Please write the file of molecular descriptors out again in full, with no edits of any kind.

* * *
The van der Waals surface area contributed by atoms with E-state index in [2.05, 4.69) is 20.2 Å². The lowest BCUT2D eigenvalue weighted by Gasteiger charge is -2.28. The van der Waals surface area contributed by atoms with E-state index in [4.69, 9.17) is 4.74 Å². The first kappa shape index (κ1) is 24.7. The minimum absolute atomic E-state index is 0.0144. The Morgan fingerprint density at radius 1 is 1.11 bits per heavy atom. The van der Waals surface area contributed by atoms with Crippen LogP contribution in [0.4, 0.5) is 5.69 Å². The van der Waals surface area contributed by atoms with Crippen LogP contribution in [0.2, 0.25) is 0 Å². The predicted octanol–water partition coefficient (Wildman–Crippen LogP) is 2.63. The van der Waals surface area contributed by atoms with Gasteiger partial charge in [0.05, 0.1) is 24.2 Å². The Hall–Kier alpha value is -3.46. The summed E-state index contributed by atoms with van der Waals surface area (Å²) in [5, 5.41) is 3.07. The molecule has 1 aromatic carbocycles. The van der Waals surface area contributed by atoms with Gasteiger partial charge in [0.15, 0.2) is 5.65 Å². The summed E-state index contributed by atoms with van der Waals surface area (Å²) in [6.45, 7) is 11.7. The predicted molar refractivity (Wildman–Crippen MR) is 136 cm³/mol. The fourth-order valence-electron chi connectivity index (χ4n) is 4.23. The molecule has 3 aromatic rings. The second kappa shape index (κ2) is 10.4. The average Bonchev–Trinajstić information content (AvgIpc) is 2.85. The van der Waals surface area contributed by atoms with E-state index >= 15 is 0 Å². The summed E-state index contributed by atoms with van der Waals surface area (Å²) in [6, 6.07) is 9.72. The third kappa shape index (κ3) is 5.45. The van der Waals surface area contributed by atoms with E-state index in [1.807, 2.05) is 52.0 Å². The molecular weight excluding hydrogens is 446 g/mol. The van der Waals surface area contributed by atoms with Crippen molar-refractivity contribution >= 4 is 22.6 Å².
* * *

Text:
The van der Waals surface area contributed by atoms with E-state index in [2.05, 4.69) is 20.2 Å². The lowest BCUT2D eigenvalue weighted by Gasteiger charge is -2.28. The van der Waals surface area contributed by atoms with E-state index in [4.69, 9.17) is 4.74 Å². The first kappa shape index (κ1) is 24.7. The minimum absolute atomic E-state index is 0.0144. The Morgan fingerprint density at radius 1 is 1.11 bits per heavy atom. The van der Waals surface area contributed by atoms with Crippen LogP contribution in [0.4, 0.5) is 5.69 Å². The van der Waals surface area contributed by atoms with Crippen LogP contribution in [0.2, 0.25) is 0 Å². The predicted octanol–water partition coefficient (Wildman–Crippen LogP) is 2.63. The van der Waals surface area contributed by atoms with Gasteiger partial charge in [0.05, 0.1) is 24.2 Å². The Hall–Kier alpha value is -3.46. The summed E-state index contributed by atoms with van der Waals surface area (Å²) in [5, 5.41) is 3.07. The molecule has 1 aromatic carbocycles. The van der Waals surface area contributed by atoms with Gasteiger partial charge in [0.15, 0.2) is 5.65 Å². The summed E-state index contributed by atoms with van der Waals surface area (Å²) in [6.45, 7) is 11.7. The predicted molar refractivity (Wildman–Crippen MR) is 136 cm³/mol. The fourth-order valence-electron chi connectivity index (χ4n) is 4.23. The molecule has 3 aromatic rings. The second kappa shape index (κ2) is 10.4. The average Bonchev–Trinajstić information content (AvgIpc) is 2.85. The van der Waals surface area contributed by atoms with E-state index >= 15 is 0 Å². The summed E-state index contributed by atoms with van der Waals surface area (Å²) in [6, 6.07) is 9.72. The third kappa shape index (κ3) is 5.45. The van der Waals surface area contributed by atoms with E-state index in [1.807, 2.05) is 52.0 Å². The molecular weight excluding hydrogens is 446 g/mol. The van der Waals surface area contributed by atoms with Crippen molar-refractivity contribution >= 4 is 22.6 Å².